June 20, 2012

ALL OF ECONOMIC HISTORY in one graph

One thing that really baffled me about Europe was just how much damn history there is. Like... Virginia, for as long as it's had political boundaries of the type I recognize/am required to study, has always been Virginia. West Virginia left, but for as long as it's been a state it's had kind of roughly continuous boundaries and such. That is so not the case in Europe. Any given spot was probably controlled by the Vikings and the Romans and the Normans and the Holy Roman Empire and god knows who else; one town could have been part of a dozen different political territories throughout it's history. I find this incredibly confusing.

So in light of this, I have no idea how this graph works, but I think it's kind of nifty all the same.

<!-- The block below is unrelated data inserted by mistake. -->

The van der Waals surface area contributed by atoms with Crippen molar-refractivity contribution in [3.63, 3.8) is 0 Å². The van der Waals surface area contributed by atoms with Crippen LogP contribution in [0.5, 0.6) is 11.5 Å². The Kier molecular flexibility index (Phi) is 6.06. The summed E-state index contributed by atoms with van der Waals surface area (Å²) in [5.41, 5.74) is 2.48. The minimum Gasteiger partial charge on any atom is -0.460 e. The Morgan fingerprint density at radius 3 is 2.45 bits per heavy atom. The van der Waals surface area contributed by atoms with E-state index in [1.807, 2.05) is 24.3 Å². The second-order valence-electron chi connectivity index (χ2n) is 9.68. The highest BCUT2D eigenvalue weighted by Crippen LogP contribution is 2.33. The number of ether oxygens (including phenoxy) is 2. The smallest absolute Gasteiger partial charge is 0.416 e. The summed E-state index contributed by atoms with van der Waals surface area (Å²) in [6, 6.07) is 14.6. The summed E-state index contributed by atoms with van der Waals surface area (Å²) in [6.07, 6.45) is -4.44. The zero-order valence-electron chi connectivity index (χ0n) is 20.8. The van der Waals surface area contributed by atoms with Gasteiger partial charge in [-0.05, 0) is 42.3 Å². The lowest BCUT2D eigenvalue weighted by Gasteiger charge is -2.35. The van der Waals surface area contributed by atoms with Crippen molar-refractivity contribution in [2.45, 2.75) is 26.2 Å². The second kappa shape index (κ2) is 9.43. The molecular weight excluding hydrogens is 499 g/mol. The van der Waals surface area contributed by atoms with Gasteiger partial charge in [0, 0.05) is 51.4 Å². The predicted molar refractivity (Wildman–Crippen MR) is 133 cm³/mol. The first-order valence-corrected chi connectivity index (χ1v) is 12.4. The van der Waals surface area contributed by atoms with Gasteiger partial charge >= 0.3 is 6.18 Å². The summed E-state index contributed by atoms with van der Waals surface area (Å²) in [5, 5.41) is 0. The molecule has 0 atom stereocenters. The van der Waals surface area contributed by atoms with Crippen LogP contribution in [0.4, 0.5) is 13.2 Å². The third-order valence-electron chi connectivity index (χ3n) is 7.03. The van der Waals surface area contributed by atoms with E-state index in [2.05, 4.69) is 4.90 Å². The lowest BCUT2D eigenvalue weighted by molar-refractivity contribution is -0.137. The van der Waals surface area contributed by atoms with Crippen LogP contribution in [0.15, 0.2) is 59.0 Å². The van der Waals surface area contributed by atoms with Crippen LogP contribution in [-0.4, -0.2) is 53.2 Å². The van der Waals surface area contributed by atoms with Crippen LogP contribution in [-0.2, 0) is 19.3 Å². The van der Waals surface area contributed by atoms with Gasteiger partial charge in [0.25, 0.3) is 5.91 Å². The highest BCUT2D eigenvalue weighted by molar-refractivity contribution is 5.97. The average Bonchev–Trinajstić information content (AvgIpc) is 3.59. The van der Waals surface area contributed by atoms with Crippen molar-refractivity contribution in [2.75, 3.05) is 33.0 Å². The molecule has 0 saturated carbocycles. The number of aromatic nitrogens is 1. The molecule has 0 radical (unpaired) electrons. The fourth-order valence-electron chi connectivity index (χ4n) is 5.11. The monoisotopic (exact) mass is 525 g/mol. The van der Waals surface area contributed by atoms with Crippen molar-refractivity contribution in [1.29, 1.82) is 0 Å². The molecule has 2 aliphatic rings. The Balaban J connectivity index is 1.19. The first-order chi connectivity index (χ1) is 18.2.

Graph of world economic history by share of GDP
How do you even calculate GDP in the year 1000? Does "Italy" mean the Roman Empire and all its territories when that's relevant, or just modern-day Italy? Where the hell are, like, the entire continents of Africa and South America? I have no clue. World history is mind-blowing and graphs are cool.

2 comments:

timecorps said...

If you like this sort of thing, can I recommend "Why the West Rules -- for Now?" It does things like trying to measure GDP of "Eastern" and "Western" cultures going back to the Stone Age, and shows some of the workings, too.

Katie Casey said...

Fantastic, thank you!